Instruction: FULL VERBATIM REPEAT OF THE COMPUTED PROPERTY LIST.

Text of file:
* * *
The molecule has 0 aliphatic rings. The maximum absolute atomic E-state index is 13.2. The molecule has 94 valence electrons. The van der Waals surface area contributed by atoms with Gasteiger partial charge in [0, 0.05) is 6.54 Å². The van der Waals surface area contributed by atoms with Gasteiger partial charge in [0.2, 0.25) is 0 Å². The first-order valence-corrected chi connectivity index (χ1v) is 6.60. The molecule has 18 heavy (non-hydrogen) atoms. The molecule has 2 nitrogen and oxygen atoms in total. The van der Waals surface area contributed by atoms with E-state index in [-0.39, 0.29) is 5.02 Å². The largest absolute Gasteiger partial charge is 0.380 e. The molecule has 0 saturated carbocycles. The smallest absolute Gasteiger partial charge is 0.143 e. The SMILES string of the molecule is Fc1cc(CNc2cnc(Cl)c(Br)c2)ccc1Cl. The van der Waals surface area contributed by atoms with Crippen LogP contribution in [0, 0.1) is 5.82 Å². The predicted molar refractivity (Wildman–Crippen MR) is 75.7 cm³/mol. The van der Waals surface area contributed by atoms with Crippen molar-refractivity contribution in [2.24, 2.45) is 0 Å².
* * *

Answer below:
The molecule has 0 aliphatic rings. The maximum absolute atomic E-state index is 13.2. The molecule has 94 valence electrons. The van der Waals surface area contributed by atoms with Gasteiger partial charge in [0, 0.05) is 6.54 Å². The van der Waals surface area contributed by atoms with Gasteiger partial charge in [0.2, 0.25) is 0 Å². The first-order valence-corrected chi connectivity index (χ1v) is 6.60. The molecule has 18 heavy (non-hydrogen) atoms. The molecule has 2 nitrogen and oxygen atoms in total. The van der Waals surface area contributed by atoms with E-state index in [-0.39, 0.29) is 5.02 Å². The largest absolute Gasteiger partial charge is 0.380 e. The molecule has 0 saturated carbocycles. The smallest absolute Gasteiger partial charge is 0.143 e. The SMILES string of the molecule is Fc1cc(CNc2cnc(Cl)c(Br)c2)ccc1Cl. The van der Waals surface area contributed by atoms with Crippen LogP contribution in [0, 0.1) is 5.82 Å². The predicted molar refractivity (Wildman–Crippen MR) is 75.7 cm³/mol. The van der Waals surface area contributed by atoms with Crippen molar-refractivity contribution in [2.24, 2.45) is 0 Å².